Books I Read in August

August’s been a pretty good month reading-wise. I finished a novel and read another for the #2016classicschallenge – Ingrid Bachmann’s Malina and Toni Morrison’s Song of Solomon – and a wide range of other books:

Ingrid Bachmann: Malina

I picked up this book at my parent’s one weekend in July, and decided to read the novel as my July #2016classicschallenge. Malina is the first novel of Austrian poet and writer Ingrid Bachmann. It’s excellent, a love story of sorts and also an exploration of language, self, mental health, and the post-WWII generation told through the first-person narrator, a woman writer living in Vienna with her roommate Malina. The narration is so complex, intimate and intensive that it took me awhile to get into it and was hard to finish (for personal reasons) but I definitely recommend it.  

Dave Zirin: Brazil’s Dance with the Devil: The World Cup, The Olympics, and the Struggle for Democracy 

Dave Zirin is maybe the most interesting sports writer today. His blend of sport reporting, class analysis and leftist politics here comes in form of a report on the impact of the 2014 World Cup and 2016 Olympics on the people of Rio. The book includes a brief, concise history of Brazil, and I was especially impressed by the way Zirin connected Naomi Klein’s Shock Doctrine to the sports sphere.

Jeannette Walls: The Glass Castle 

I can barely believe this memoir is true. The childhood story of journalist and writer Jeannette Walls is one of abject white poverty, both neglect and love by her parents. The layers abuse sometimes made me so mad that I could barely keep reading, but Walls prose is so enthralling that I stuck with it. Overall it’s a coming of age story of a future gossip journalist that could be the plot of a Toni Morrison novel. The role of reading as escape, escapism and as habitus marker alone is fascinating.

Toni Morrison: Song of Solomon

My August classic, and one of the novel mentioned by the Swedes when Morrison received her Nobel prize. I’m always awed how compact her narrative and prose is. In this comparatively brief novel, Morrison tells about a century of African-American history, posits questions of race, gender and family, the role of lineage, death and love in Black communities, and creates  complex, messy characters. Perfect.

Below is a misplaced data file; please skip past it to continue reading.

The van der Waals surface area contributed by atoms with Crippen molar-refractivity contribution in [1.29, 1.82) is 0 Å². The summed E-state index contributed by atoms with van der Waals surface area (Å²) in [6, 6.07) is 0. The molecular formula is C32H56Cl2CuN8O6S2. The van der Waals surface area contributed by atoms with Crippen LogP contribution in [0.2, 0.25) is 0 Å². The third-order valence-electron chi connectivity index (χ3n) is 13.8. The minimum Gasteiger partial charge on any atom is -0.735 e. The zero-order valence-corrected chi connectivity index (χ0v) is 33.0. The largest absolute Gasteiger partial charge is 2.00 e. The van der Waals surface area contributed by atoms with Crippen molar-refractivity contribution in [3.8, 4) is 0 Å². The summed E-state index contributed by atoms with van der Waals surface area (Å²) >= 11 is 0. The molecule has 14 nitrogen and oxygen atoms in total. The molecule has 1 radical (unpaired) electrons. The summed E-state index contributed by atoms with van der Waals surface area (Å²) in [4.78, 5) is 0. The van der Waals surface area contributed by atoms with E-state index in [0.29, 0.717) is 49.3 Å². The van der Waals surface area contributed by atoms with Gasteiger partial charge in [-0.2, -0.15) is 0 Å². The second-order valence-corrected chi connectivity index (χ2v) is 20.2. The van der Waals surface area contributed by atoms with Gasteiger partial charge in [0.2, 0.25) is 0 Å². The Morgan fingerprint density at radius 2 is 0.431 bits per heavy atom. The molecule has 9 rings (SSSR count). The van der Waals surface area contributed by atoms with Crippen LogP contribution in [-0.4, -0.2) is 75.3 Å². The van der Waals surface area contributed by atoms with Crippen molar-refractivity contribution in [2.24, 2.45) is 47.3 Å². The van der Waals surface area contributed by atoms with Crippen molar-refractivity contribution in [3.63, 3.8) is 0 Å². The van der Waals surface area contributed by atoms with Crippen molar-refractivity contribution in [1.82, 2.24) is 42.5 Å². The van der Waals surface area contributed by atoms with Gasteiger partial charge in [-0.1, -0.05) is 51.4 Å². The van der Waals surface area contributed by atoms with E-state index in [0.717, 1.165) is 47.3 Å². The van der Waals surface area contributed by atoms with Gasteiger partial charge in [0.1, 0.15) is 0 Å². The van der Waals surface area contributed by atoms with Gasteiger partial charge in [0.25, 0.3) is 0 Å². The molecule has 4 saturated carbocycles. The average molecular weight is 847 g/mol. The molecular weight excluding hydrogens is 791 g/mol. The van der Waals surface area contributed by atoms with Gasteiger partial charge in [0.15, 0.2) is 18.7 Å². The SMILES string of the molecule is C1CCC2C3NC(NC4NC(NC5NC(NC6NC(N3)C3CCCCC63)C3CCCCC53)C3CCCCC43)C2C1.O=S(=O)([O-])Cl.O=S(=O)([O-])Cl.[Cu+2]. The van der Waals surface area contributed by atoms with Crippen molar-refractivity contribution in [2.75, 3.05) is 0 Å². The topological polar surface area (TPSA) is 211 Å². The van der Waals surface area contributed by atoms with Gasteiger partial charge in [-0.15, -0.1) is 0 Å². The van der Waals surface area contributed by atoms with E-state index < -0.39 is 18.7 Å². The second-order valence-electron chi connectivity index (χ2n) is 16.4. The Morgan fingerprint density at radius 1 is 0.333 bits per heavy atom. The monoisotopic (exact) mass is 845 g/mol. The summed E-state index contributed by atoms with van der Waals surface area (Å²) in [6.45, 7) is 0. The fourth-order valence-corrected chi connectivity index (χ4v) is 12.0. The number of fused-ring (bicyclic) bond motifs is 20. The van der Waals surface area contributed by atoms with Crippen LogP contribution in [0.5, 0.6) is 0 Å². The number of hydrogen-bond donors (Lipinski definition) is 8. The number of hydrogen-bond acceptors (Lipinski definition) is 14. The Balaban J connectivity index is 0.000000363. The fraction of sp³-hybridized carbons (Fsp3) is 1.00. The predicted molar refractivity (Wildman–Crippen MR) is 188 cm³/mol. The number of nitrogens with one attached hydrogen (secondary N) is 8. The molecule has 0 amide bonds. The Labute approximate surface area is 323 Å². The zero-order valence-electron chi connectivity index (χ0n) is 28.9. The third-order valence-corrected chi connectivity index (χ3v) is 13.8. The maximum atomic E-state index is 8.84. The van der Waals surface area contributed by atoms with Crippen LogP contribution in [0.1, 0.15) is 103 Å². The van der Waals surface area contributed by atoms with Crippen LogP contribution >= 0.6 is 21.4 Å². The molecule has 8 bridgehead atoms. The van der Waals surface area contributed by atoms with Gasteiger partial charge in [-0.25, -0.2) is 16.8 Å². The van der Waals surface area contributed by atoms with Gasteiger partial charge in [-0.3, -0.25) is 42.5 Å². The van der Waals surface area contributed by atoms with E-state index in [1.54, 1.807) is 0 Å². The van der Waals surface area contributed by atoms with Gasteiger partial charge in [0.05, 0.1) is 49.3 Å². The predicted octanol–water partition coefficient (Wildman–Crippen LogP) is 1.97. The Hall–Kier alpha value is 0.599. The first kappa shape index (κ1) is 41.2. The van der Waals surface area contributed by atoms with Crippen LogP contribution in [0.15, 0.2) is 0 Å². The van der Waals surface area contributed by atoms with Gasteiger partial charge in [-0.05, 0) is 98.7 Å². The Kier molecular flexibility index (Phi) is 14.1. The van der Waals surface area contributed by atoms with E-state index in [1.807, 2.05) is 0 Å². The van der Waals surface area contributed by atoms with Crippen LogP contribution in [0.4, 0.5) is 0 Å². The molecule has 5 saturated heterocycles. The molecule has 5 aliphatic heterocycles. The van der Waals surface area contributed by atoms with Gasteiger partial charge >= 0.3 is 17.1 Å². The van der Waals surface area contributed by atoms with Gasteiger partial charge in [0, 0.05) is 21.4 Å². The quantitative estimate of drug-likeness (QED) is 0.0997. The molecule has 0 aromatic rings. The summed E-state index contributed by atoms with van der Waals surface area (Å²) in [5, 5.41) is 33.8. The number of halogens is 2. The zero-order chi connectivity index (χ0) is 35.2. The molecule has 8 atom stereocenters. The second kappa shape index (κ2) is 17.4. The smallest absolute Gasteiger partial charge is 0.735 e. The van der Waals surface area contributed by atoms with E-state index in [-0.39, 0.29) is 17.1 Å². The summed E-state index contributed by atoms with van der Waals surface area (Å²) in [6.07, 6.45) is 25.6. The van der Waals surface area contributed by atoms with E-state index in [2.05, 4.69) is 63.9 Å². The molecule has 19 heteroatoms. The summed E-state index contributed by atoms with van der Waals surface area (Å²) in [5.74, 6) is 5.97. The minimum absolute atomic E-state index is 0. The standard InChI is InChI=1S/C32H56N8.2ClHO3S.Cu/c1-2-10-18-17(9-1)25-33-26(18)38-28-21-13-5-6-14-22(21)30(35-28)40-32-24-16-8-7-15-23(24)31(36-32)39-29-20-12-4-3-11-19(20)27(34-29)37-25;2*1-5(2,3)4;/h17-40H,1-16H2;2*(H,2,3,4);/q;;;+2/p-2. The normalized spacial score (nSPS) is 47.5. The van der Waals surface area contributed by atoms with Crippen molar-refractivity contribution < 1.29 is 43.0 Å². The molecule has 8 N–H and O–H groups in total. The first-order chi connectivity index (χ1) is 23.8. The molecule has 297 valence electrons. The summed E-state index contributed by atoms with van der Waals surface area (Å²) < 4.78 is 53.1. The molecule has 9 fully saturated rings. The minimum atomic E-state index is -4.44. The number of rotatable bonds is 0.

Paul Beatty: The Sellout 

An odd book to follow Morrison for a number of reasons. Paul Beatty’s novel about a man in the agrarian hood of Dickens in LA county who wants to bring his town back on the map and in the process unintentionally becomes the master a slave and intentionally (faux) segregates the neighborhood is being hailed as one of the best satires of recent time. I don’t really agree.  I don’t think the book is that well written, the scorching snide side remarks and references are at times just packed to tightly, and the book does make a lot of use of the nword (always ending in -er. never in -a) and reproduces a lot of racism and sexism. I know that that’s the point, but sometimes he overdoes it. Also, I’m not so sure if it’s a satire at all. A lot of the book is hyperbolic and satirical, but I didn’t read it as hysterical or humerous as a many (also white) critics did. At first I thought it really was supposed to be “Swiftian satire” as one of the blurbs claims, but halfway through I started reading as more angry than entertaining. It does critique pretty much every contemporary aspect of U.S. society, both mainstream and Black, and once I understood it to be a extremely eloquent “Shit’s Fucked Up and Bullshit” sign, I connected to it more.